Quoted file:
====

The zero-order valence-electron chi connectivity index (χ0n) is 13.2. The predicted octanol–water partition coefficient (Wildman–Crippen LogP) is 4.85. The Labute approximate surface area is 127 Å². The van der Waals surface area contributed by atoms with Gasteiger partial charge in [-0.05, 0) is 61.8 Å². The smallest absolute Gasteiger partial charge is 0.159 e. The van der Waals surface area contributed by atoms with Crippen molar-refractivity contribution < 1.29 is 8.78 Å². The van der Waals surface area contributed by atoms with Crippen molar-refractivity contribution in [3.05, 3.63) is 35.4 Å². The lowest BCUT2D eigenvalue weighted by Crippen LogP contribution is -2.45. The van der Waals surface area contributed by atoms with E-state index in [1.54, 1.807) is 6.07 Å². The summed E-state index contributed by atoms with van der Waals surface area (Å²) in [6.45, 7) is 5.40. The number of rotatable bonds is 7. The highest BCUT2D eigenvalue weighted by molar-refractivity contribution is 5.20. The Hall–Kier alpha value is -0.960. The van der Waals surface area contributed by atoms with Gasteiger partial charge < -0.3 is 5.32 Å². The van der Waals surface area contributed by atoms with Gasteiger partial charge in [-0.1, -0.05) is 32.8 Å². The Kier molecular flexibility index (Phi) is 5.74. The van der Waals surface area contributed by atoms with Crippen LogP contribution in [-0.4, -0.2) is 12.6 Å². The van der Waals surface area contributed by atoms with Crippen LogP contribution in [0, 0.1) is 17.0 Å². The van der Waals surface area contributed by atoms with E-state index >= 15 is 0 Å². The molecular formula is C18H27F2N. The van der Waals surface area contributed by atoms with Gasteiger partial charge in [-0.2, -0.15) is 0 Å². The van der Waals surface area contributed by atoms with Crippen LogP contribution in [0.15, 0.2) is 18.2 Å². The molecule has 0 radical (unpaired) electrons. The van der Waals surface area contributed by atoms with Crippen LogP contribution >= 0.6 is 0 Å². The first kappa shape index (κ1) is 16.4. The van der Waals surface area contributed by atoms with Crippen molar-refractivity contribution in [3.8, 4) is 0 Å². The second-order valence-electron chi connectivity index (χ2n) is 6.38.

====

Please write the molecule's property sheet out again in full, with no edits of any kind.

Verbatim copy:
The zero-order valence-electron chi connectivity index (χ0n) is 13.2. The predicted octanol–water partition coefficient (Wildman–Crippen LogP) is 4.85. The Labute approximate surface area is 127 Å². The van der Waals surface area contributed by atoms with Gasteiger partial charge in [-0.05, 0) is 61.8 Å². The smallest absolute Gasteiger partial charge is 0.159 e. The van der Waals surface area contributed by atoms with Crippen molar-refractivity contribution < 1.29 is 8.78 Å². The van der Waals surface area contributed by atoms with Crippen molar-refractivity contribution in [3.05, 3.63) is 35.4 Å². The lowest BCUT2D eigenvalue weighted by Crippen LogP contribution is -2.45. The van der Waals surface area contributed by atoms with E-state index in [1.54, 1.807) is 6.07 Å². The summed E-state index contributed by atoms with van der Waals surface area (Å²) in [6.45, 7) is 5.40. The number of rotatable bonds is 7. The highest BCUT2D eigenvalue weighted by molar-refractivity contribution is 5.20. The Hall–Kier alpha value is -0.960. The van der Waals surface area contributed by atoms with Gasteiger partial charge < -0.3 is 5.32 Å². The van der Waals surface area contributed by atoms with Gasteiger partial charge in [-0.1, -0.05) is 32.8 Å². The Kier molecular flexibility index (Phi) is 5.74. The van der Waals surface area contributed by atoms with Crippen LogP contribution in [-0.4, -0.2) is 12.6 Å². The van der Waals surface area contributed by atoms with Crippen LogP contribution in [0, 0.1) is 17.0 Å². The van der Waals surface area contributed by atoms with E-state index >= 15 is 0 Å². The molecular formula is C18H27F2N. The van der Waals surface area contributed by atoms with Gasteiger partial charge in [-0.2, -0.15) is 0 Å². The van der Waals surface area contributed by atoms with Crippen LogP contribution in [0.15, 0.2) is 18.2 Å². The molecule has 0 radical (unpaired) electrons. The van der Waals surface area contributed by atoms with Crippen LogP contribution >= 0.6 is 0 Å². The first kappa shape index (κ1) is 16.4. The van der Waals surface area contributed by atoms with Crippen molar-refractivity contribution in [3.8, 4) is 0 Å². The second-order valence-electron chi connectivity index (χ2n) is 6.38.